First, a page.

Amped Innovation Brings Reliable and Affordable Solar Energy to Africa - KingsCrowd

Analyst Report: Upgrade for access Amped Innovation Brings Reliable and Affordable Solar Energy to Africa

Amped Innovation spent seven years making its solar technology “Africa tough.” Now it’s poised to overtake its competitors.

Company: Amped Innovation on Republic 2022
Security Type: SAFE
Valuation: $35,000,000
Min Investment: $100
Platform: Republic
Deadline: Jan 31, 2023
Andy Gordon - January 23rd

Lessons From Emerging Markets

Note: This report was co-authored by KingsCrowd Senior Investment Research Analyst Léa Bouhelier-Gautreau.

My young colleague Léa Bouhelier-Gautreau is almost as well-traveled as I am (pretty remarkable since she’s about one-eighth my age). We love to swap war stories and, believe me, she has some good ones. 

One that really stuck with me was about her time in Malawi, a rather poor country in southeast Africa. Léa was conducting a study of Malawi’s startup ecosystem. One day, she and some colleagues from a local startup traveled to a remote school in order to install solar-powered lights. 

When she arrived at the school, she immediately noticed holes in the wall. Teachers explained that the U.S. Agency for International Development (USAID) had installed electric wires and light bulbs in the classroom to help students study after sunset. It was a great idea except for one small problem.

The school was not connected to the grid. And even if it was, it couldn’t afford to pay for the electricity. A couple of teachers from the school took the bulbs home, where they at least got some use.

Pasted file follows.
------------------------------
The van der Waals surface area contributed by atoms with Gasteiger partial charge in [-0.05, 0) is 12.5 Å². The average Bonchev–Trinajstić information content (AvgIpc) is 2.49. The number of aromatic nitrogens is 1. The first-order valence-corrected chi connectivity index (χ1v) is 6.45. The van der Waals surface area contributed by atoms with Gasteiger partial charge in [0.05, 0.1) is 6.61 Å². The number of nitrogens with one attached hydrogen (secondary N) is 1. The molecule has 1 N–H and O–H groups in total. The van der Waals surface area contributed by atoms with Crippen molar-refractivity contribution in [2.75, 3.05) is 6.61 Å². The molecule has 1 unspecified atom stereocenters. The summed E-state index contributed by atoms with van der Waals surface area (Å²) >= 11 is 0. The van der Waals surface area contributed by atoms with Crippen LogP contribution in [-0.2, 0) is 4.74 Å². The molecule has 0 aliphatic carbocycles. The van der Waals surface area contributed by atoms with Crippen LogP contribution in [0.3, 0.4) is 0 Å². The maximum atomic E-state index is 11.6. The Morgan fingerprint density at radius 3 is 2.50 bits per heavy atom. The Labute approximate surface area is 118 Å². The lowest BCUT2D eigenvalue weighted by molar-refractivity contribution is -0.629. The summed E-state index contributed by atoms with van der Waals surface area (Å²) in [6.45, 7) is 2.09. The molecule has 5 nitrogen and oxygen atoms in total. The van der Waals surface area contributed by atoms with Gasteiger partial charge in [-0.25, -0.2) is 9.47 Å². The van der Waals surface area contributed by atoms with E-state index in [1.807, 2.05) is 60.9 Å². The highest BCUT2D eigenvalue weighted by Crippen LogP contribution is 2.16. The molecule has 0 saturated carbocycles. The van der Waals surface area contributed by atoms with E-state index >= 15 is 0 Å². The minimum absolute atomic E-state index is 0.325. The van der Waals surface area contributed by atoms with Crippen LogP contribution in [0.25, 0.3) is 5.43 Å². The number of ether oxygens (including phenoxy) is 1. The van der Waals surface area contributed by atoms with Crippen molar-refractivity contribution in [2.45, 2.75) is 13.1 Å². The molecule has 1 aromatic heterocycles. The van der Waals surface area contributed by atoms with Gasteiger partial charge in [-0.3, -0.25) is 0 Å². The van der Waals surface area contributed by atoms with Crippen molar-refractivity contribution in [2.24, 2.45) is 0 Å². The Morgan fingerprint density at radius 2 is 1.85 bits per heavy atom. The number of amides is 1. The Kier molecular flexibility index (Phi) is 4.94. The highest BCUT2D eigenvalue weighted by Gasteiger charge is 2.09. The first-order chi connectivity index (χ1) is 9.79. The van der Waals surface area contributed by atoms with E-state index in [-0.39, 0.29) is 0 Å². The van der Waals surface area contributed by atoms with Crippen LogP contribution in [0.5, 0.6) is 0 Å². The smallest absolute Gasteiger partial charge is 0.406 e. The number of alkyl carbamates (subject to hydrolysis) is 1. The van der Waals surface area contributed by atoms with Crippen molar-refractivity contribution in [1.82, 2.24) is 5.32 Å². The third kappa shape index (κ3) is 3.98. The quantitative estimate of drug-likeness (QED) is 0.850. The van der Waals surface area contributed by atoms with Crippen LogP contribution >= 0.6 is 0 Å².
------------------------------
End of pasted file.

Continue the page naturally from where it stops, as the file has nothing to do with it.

Having participated in a USAID project in a small provincial town in southern Russia, I can say this story absolutely rang true. It’s not just the U.S. Too many Western projects in emerging countries fail from a basic lack of understanding of local conditions and cultures. It seems completely avoidable, but I’ve heard many stories like this one. And so has Léa.

There are plenty of lessons here — not only for government policymakers but also for investors. This story points to how risky it is to back American (as well as Western) entrepreneurs operating in emerging markets.

Launching American products and services in these markets is fraught with difficulty. To be successful, entrepreneurs need to listen to feedback day in and day out and adjust their products to current conditions and needs. They must make a real commitment to constantly improve solutions and refine marketing strategies.

This is easier said than done. When applied to developing countries, American know-how often devolves into American know-it-all. And when that happens, everything unsurprisingly goes south. To be effective, American know-how needs to be sprinkled with large helpings of humility and patience. Unfortunately, these qualities are in short supply among American companies doing business in developing countries.

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